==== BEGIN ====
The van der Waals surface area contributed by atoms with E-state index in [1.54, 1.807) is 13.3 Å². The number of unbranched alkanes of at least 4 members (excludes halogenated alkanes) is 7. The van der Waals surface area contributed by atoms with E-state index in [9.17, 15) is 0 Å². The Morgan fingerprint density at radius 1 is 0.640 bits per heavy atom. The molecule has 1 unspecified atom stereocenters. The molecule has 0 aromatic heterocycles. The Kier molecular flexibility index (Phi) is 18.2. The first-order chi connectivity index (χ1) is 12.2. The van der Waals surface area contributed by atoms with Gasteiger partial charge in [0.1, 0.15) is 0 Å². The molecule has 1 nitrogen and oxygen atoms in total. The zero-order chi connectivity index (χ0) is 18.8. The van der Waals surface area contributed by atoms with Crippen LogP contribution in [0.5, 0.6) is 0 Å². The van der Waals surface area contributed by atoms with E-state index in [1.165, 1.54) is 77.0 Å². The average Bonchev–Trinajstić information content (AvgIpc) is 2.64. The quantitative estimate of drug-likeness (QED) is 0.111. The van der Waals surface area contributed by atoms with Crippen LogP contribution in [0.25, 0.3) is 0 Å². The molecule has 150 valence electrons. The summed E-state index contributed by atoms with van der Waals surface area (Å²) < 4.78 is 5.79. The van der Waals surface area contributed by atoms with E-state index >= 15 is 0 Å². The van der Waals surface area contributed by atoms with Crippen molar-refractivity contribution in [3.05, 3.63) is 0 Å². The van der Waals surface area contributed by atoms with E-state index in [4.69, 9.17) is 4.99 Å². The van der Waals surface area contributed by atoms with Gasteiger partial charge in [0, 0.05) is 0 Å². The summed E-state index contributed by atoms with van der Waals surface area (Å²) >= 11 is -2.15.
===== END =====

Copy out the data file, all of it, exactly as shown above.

The van der Waals surface area contributed by atoms with E-state index in [1.54, 1.807) is 13.3 Å². The number of unbranched alkanes of at least 4 members (excludes halogenated alkanes) is 7. The van der Waals surface area contributed by atoms with E-state index in [9.17, 15) is 0 Å². The Morgan fingerprint density at radius 1 is 0.640 bits per heavy atom. The molecule has 1 unspecified atom stereocenters. The molecule has 0 aromatic heterocycles. The Kier molecular flexibility index (Phi) is 18.2. The first-order chi connectivity index (χ1) is 12.2. The van der Waals surface area contributed by atoms with Gasteiger partial charge in [0.1, 0.15) is 0 Å². The molecule has 1 nitrogen and oxygen atoms in total. The zero-order chi connectivity index (χ0) is 18.8. The van der Waals surface area contributed by atoms with Crippen LogP contribution in [0.5, 0.6) is 0 Å². The van der Waals surface area contributed by atoms with E-state index in [1.165, 1.54) is 77.0 Å². The average Bonchev–Trinajstić information content (AvgIpc) is 2.64. The quantitative estimate of drug-likeness (QED) is 0.111. The van der Waals surface area contributed by atoms with Crippen LogP contribution in [0.25, 0.3) is 0 Å². The molecule has 150 valence electrons. The summed E-state index contributed by atoms with van der Waals surface area (Å²) < 4.78 is 5.79. The van der Waals surface area contributed by atoms with E-state index >= 15 is 0 Å². The van der Waals surface area contributed by atoms with Crippen molar-refractivity contribution in [3.05, 3.63) is 0 Å². The van der Waals surface area contributed by atoms with E-state index in [4.69, 9.17) is 4.99 Å². The van der Waals surface area contributed by atoms with Gasteiger partial charge in [0, 0.05) is 0 Å². The summed E-state index contributed by atoms with van der Waals surface area (Å²) >= 11 is -2.15.